Oct 172019


Today W.T.C. Productions is releasing Vast Vortex Litanies, the highly anticipated second album by the German black metal band Shrine of Insanabilis. It has been highly anticipated because the band’s first album, 2015’s Disciples of the Void, was so damned good (and the follow-on EP, 2016’s Tombs Opened by Fervent Tongues… Earth’s Final Necropolis, proved that the debut was no fluke). But Vast Vortex Litanies is nonetheless better than everything that has preceded it — as you’ll discover through the full album stream we’re sharing today.

While the band’s song-writing reveals improved dynamism and the enhanced infiltration of sorcerous melodies, it is the heights of glorious yet frightening frenzy that stand out, and that make the album such a continuously exhilarating experience. Continue reading »

Oct 172019


(We give thanks to Russian interviewer Comrade Aleks for this extensive new conversation with guitarist Juan Acevedo, a member of the Chilean band Weight of Emptiness, whose new album was released not long ago via Australis Records.)

Raised from the ashes of Twilight Mist, this Santiago-based outfit has performed tight, energetic, and quite aggressive melodic death-doom metal since 2015. They built a basement for their debut album Anfractuous Moments For Redemption (2017) with their 2016 EP Anfractuous,  and they firmed up the band’s position with a new full-length, Conquering The Deep Cycle, released on August 31st by Australis Records. This passionate and vivid material demonstrates all of Weight Of Emptiness‘ strong sides and passion towards extreme heavy music.

A new album is always good reason to talk with a band, so we’ve organized this interview with Juan Acevedo (guitars). Continue reading »

Oct 172019



(In this edition of Andy Wynn‘s series on recommended releases by UK bands (presented by the letter “G”), the focus is on Geist, Gévaudan, and Godeater.)

Being a British writer for what is, primarily, a US-based (though not necessarily US-focussed) publication like NCS occasionally puts me in some odd, awkward positions.

For one thing, the level of autonomy afforded to me here is far greater than anywhere else I’ve written for, and, due to our location/reputation, there’s never any pressure on me to blindly “support the scene”, something which often forces other, UK-based, sites/zines to grit their teeth and find ways to be gratingly polite/positive even when they don’t really want to.

On occasion this “outsider” status has come back to bite me, for instance when a band (or their fans) decide I’ve not been nice enough about them, or when I’ve simply refused to cover a band because I didn’t think they were all that good, but, for the most part, it’s a very freeing position to be in, and not one I take for granted.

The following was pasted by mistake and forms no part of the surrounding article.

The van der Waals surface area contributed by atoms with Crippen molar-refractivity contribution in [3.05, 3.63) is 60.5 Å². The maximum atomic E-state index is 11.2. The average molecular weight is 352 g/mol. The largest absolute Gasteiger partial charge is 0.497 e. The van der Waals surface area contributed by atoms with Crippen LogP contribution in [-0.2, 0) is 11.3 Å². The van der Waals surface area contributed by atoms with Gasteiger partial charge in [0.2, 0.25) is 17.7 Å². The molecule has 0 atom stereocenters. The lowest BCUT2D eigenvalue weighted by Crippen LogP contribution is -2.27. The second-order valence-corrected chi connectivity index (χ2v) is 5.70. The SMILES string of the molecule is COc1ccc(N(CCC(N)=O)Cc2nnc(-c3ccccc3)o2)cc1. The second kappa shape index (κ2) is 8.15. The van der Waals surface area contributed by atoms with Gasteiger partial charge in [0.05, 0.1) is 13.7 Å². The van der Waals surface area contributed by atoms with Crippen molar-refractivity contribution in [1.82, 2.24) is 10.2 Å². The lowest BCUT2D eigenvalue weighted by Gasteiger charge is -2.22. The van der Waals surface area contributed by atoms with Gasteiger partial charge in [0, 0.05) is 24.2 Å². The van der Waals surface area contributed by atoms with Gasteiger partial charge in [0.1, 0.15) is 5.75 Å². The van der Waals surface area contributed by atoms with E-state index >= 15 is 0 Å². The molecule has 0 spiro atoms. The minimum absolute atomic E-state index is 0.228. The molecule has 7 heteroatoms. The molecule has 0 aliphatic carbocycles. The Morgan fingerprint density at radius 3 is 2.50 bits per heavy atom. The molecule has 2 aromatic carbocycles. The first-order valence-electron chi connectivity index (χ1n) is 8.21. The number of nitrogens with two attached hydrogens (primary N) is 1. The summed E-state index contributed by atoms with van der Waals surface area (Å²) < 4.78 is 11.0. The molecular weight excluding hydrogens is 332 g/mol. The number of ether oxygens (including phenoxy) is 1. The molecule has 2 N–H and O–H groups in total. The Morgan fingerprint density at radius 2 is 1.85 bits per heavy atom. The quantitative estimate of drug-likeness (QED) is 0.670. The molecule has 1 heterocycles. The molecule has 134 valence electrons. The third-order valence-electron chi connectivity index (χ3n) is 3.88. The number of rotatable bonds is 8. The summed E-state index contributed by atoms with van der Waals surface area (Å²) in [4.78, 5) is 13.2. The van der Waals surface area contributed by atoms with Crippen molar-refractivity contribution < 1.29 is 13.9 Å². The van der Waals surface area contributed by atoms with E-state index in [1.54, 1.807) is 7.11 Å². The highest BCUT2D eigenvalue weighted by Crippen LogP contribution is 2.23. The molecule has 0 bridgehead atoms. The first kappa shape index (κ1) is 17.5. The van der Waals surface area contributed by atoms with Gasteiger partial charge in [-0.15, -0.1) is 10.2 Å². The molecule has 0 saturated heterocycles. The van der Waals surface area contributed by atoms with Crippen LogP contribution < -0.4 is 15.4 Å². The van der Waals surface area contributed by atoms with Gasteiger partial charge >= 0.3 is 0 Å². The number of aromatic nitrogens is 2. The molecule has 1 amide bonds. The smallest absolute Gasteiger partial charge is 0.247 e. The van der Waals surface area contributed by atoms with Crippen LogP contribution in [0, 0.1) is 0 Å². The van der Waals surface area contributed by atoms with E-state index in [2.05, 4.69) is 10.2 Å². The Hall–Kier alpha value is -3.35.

Hopefully it also absolves me of any accusations of bias or favouritism – I’m not covering these bands because I’m trying to ingratiate myself with them, or “the scene” in general, I’m doing it because I think our readers will want to hear them! Continue reading »

Oct 162019


I learned about Haustið just before Thanksgiving last year, thanks to a recommendation from Rennie of starkweather, who vividly compared Haustið’s then-latest demo to “a cross of Emanation and Wolok on a suicide mission”. When I wrote about that demo, Howling, the Sol Above, Nothing Below, I described “a surreal quality to the music as it flows along its twisting course, with outbursts of dark, dissonant, thorny permutations interwoven with soulful, gliding, and sinuous instrumental passages, both moody and mystical, that sometimes partake of traditions other than extreme metal”.

The next Haustið recording, released this past spring and also discussed here, was a two-track EP named Long Lost Ruins Cried their Black Soot. It was also a marvelously multifaceted experience, with both a “physically” powerful impact and a bitter and chilly atmosphere, delivering one changing experience after another.

Now we find ourselves in the midst of autumn, and Haustið (which is itself Icelandic for autumn, though it is the solo project of a Brazilian man who uses the name Draug), has prepared a new EP named Basking In Reflected Glory, and it’s our good fortune to premiere its tremendous title track today. Continue reading »

Oct 162019


Regular visitors to our site will be familiar with the French label Antiq Records, a label we’ve come to prize around here for exceptional releases by Grylle, Véhémence, Wÿntër Àrvń, Dorminn, and Créatures (to name a few). And now Antiq will be adding to that list with the striking debut album of the pagan black metal band Tan Kozh.

The name of the album is Lignages Oubliés, and it’s set for release on November 15th. Inspired by ancient Indo-European myths, the first part of the album (we’re told) “contains visions of the past and future wars and destruction, within the background the awakening of ancient pagan gods and the eternal turn of the wheel of time; the second part of the album is made of prayers addressed directly to ancient gods”.